A line between Chicago and Indianapolis line is especially intriguing, given that it would incentivize extending the service on to Louisville and Nashville. The population of greater Nashville, which is currently a little under 2 million people, is projected to rise dramatically over the next several decades. According to current projections, the city will be about the size of St. Louis in 2055—i.e., a little over 3 million people. That means it will be larger than any city in the Midwest except for Chicago, Detroit, and Minneapolis-St. Paul.
Fast, frequent service between Nashville, Indianapolis, and Chicago would not only affect travel between those cities. It would also incentivize investments in connecting corridors—for example, lines from Indianapolis to Columbus and Cincinnati—and “provide a gateway connection to Atlanta.”
As the Alliance noted recently, this is how a national network could develop in the U.S. over the coming decades: The Chicago to Minneapolis-St. Paul line could incentivize an upgraded line from Chicago to Indianapolis, which could incentivize lines to Nashville and Atlanta. At the same time, high-speed lines are currently being planned from Atlanta to Charlotte and Atlanta to Dallas.
If and when these elements are in place, much of the Midwest, Southeast, and East Coast will be connected by a flourishing network of first-class passenger trains. (For the purposes of the report, the Midwest is defined as 12 states: Illinois, Indiana, Iowa, Kansas, Michigan, Minnesota, Missouri, Nebraska, North Dakota, Ohio, South Dakota, and Wisconsin. Together, their population of nearly 68 million people in 2016 accounted for roughly one-fifth of the nation’s total population.)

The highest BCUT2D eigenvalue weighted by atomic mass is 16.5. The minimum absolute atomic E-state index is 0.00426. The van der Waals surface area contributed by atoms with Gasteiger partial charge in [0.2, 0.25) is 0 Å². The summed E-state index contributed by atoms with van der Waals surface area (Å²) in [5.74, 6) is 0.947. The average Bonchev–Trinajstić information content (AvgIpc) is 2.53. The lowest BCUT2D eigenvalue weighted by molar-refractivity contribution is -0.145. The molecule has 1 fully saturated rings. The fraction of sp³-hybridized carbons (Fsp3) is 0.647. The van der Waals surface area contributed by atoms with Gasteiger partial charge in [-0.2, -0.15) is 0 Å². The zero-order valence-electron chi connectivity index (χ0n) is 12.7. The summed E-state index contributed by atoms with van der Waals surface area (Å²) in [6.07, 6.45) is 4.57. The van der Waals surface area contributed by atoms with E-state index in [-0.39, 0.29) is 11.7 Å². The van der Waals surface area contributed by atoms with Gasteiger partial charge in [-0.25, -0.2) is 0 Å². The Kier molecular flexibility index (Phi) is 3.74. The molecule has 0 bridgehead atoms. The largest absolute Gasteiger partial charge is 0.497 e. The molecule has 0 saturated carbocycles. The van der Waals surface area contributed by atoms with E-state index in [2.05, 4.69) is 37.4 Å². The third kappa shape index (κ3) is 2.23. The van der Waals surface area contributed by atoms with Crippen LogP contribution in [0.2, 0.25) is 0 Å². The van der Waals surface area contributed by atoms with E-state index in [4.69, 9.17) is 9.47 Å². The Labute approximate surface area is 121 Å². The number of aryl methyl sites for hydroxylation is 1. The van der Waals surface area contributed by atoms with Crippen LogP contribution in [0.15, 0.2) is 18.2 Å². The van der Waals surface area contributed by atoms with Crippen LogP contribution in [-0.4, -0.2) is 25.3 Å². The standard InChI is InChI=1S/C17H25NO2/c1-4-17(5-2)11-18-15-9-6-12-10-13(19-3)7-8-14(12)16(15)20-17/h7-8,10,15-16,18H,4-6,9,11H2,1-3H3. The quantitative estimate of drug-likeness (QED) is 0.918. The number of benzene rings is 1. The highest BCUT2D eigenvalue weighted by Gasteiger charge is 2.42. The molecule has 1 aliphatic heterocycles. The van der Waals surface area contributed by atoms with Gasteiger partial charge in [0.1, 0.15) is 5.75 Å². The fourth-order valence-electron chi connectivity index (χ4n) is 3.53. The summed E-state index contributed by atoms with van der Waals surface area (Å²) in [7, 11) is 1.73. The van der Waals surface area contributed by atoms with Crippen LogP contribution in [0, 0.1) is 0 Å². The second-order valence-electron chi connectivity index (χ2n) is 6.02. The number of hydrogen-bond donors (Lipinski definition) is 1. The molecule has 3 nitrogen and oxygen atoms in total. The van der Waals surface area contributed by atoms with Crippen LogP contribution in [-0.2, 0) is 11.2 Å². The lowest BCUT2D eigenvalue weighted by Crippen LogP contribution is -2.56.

One of the Midwest’s strengths is its long history of cooperation on railroad development. Building on this history will be key to the region’s success. As the report notes, “if funding for regional rail development becomes available, the Midwest states will have to act immediately.”
Chicago’s Union Station is an excellent example of how local, high-impact projects can have implications well beyond Illinois—and thus demand regional, big-picture thinking.
Union Station was the fourth busiest rail station in the U.S. in 2019, serving more than 3.3 million passengers. (The next busiest station in the Midwest, Milwaukee’s Intermodal Station, served only 640,000 people.) But the kind of network the Midwest Regional Rail Plan envisions will require much more from the facility. It is destined to handle many hundreds of thousands—perhaps millions—more travelers each year.
The Alliance has long argued for bringing Union Station into the twenty-first century with renovations that vastly increase its capacity to handle more travelers and more trains. And we agree wholeheartedly with the report’s premise that high-impact projects like the Union Station renovation should be integrated into a big-picture plan.
Working out the details will be up to the states. For the sake of our collective future, they should begin that work immediately. Initiatives like the recently formed Illinois High Speed Rail Commission are a great start.
The tremendous value of the Midwest Regional Rail Plan is that it offers a broad vision of what a regional network of fast, frequent trains could look like. The report will hardly be the last word on the subject. But in making the case for why the states must work together to get this done—and why fast, frequent trains and a phased network approach are crucial to success—it marks a huge step forward for the Midwest and the nation.